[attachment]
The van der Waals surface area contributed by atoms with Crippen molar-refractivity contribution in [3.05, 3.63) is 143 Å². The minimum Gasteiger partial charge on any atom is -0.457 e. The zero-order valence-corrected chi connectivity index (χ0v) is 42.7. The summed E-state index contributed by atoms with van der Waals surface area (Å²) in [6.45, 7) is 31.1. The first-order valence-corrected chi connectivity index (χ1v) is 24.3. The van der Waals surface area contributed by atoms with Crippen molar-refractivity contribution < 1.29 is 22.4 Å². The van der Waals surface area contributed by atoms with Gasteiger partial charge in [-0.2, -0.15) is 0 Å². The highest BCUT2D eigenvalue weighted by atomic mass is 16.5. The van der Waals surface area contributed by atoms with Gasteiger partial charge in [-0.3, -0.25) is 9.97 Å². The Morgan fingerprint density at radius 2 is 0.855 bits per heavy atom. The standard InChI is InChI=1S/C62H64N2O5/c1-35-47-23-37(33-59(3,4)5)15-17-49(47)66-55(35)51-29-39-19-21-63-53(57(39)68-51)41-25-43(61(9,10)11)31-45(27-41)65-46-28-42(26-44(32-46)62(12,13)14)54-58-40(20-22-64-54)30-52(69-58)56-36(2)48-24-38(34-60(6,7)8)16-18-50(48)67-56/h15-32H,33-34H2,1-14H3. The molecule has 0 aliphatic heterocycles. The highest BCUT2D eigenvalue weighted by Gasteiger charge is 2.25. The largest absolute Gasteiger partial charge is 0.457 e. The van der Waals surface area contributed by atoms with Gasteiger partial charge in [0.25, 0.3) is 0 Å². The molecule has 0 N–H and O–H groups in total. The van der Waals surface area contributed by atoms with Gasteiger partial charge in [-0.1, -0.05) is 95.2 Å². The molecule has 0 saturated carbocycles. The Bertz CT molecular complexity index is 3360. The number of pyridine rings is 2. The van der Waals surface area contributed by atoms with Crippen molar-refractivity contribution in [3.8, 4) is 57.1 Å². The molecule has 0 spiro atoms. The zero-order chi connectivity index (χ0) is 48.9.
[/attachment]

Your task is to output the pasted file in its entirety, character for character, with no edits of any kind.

The van der Waals surface area contributed by atoms with Crippen molar-refractivity contribution in [3.05, 3.63) is 143 Å². The minimum Gasteiger partial charge on any atom is -0.457 e. The zero-order valence-corrected chi connectivity index (χ0v) is 42.7. The summed E-state index contributed by atoms with van der Waals surface area (Å²) in [6.45, 7) is 31.1. The first-order valence-corrected chi connectivity index (χ1v) is 24.3. The van der Waals surface area contributed by atoms with Crippen molar-refractivity contribution < 1.29 is 22.4 Å². The van der Waals surface area contributed by atoms with Gasteiger partial charge in [-0.2, -0.15) is 0 Å². The highest BCUT2D eigenvalue weighted by atomic mass is 16.5. The van der Waals surface area contributed by atoms with Gasteiger partial charge in [-0.3, -0.25) is 9.97 Å². The Morgan fingerprint density at radius 2 is 0.855 bits per heavy atom. The standard InChI is InChI=1S/C62H64N2O5/c1-35-47-23-37(33-59(3,4)5)15-17-49(47)66-55(35)51-29-39-19-21-63-53(57(39)68-51)41-25-43(61(9,10)11)31-45(27-41)65-46-28-42(26-44(32-46)62(12,13)14)54-58-40(20-22-64-54)30-52(69-58)56-36(2)48-24-38(34-60(6,7)8)16-18-50(48)67-56/h15-32H,33-34H2,1-14H3. The molecule has 0 aliphatic heterocycles. The highest BCUT2D eigenvalue weighted by Gasteiger charge is 2.25. The largest absolute Gasteiger partial charge is 0.457 e. The van der Waals surface area contributed by atoms with Gasteiger partial charge in [0.25, 0.3) is 0 Å². The molecule has 0 N–H and O–H groups in total. The van der Waals surface area contributed by atoms with Gasteiger partial charge in [-0.1, -0.05) is 95.2 Å². The molecule has 0 saturated carbocycles. The Bertz CT molecular complexity index is 3360. The number of pyridine rings is 2. The van der Waals surface area contributed by atoms with Crippen molar-refractivity contribution in [3.8, 4) is 57.1 Å². The molecule has 0 spiro atoms. The zero-order chi connectivity index (χ0) is 48.9.